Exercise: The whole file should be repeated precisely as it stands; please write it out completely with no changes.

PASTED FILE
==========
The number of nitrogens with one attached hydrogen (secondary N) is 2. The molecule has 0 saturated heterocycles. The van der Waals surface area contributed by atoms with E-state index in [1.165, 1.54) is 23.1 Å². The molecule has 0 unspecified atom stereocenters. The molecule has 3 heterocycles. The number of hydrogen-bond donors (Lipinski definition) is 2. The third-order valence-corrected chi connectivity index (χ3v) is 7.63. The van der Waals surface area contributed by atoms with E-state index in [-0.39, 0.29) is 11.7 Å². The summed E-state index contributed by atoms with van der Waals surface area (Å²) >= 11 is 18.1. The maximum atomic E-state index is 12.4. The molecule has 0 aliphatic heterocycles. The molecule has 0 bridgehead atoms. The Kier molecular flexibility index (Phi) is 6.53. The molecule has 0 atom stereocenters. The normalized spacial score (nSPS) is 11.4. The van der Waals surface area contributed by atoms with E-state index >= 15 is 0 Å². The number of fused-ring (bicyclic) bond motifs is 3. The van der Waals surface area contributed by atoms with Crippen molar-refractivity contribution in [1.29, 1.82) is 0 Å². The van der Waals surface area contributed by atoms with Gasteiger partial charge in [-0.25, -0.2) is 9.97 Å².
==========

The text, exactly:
The number of nitrogens with one attached hydrogen (secondary N) is 2. The molecule has 0 saturated heterocycles. The van der Waals surface area contributed by atoms with E-state index in [1.165, 1.54) is 23.1 Å². The molecule has 0 unspecified atom stereocenters. The molecule has 3 heterocycles. The number of hydrogen-bond donors (Lipinski definition) is 2. The third-order valence-corrected chi connectivity index (χ3v) is 7.63. The van der Waals surface area contributed by atoms with E-state index in [-0.39, 0.29) is 11.7 Å². The summed E-state index contributed by atoms with van der Waals surface area (Å²) >= 11 is 18.1. The maximum atomic E-state index is 12.4. The molecule has 0 aliphatic heterocycles. The molecule has 0 bridgehead atoms. The Kier molecular flexibility index (Phi) is 6.53. The molecule has 0 atom stereocenters. The normalized spacial score (nSPS) is 11.4. The van der Waals surface area contributed by atoms with E-state index >= 15 is 0 Å². The number of fused-ring (bicyclic) bond motifs is 3. The van der Waals surface area contributed by atoms with Crippen molar-refractivity contribution in [1.29, 1.82) is 0 Å². The van der Waals surface area contributed by atoms with Gasteiger partial charge in [-0.25, -0.2) is 9.97 Å².